Lessons from the New Testament: Quiet Stirrings of the Heart
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“Lessons from the New Testament: Quiet Stirrings of the Heart,” Ensign, Apr. 2007, 50–52

Lessons from the New Testament:

Quiet Stirrings of the Heart

Bishop H. David Burton

As Latter-day Saints we know that we come to earth to obtain a physical body, to gain experience, and to prove ourselves. Some people have a short mortal experience, and some have a long experience; some have an experience full of trials, and some seem to be on easy street for much of their lives. But when we have faith in the Lord Jesus Christ and in our Heavenly Father’s plan of happiness, we are better able to put our experiences in perspective, to grow from our trials, and to have joy.

This simple faith that helps sustain us is developed over a lifetime. I have experienced this cumulative process in my own life.

One experience that was instrumental in this faith-building process happened when I was a teenager. During one summer I worked as a “night waterman” on a golf course. Each night after play on the golf course had concluded, I would water the grounds, resetting the hoses every hour.

Late one evening while I was alone on the golf course, I heard gunshots ring out from a little grocery store across the street. A couple of men quickly exited the store. I jumped the fence and ran into the building, where I saw that the proprietor had been shot and probably robbed.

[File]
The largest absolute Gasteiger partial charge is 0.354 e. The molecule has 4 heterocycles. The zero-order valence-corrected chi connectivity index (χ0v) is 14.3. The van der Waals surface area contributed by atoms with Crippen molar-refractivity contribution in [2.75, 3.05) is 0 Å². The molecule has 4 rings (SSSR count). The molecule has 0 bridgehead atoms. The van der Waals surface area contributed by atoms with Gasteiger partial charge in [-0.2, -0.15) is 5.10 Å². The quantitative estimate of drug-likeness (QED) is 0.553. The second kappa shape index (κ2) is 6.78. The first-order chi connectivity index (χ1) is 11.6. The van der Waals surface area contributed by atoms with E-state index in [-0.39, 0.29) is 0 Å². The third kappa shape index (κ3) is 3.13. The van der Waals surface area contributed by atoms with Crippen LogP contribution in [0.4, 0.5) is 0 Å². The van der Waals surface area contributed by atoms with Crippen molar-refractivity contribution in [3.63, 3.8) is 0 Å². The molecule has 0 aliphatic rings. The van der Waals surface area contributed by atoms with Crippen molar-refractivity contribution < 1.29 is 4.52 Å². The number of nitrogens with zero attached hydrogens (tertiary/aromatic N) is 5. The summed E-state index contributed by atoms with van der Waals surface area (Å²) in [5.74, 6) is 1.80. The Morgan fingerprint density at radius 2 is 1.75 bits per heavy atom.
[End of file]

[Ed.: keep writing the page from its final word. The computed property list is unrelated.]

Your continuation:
I held the man in my arms as he took his last breath. I didn’t know at the time that he was dying. The police and paramedics quickly arrived and assumed the man’s care.

This experience was a turning point for me. It led me to ponder some of life’s deep questions. I later found out that the perpetrators of the crime were young men with whom I had attended school, and I thought about them and about the choices they had made. I thought about my own choices and about the direction I wanted to take in life. I thought about how precious and tenuous life is and about how important it is to have faith.

The Savior’s declaration became more profound to me: “I am the resurrection, and the life: he that believeth in me, though he were dead, yet shall he live” (John 11:25). How grateful I was for my knowledge that life doesn’t end when we finish our mortal journey.

An Encounter with a Prophet

Another experience that strengthened my faith occurred some years earlier, when my father was the bishop of our ward. One night I was involved in a street football game. My father had to make some visits, and he called me to leave the game and accompany him. I left my friends and changed my clothes, and off we went.

Our last visit that night was at the home of a young woman who was afflicted with cancer. As my father and I visited with the family, a car pulled up in front of the house, and out stepped President David O. McKay (1873–1970), totally unannounced. I had seen pictures of him but had never come close to shaking the hand of a President of the Church.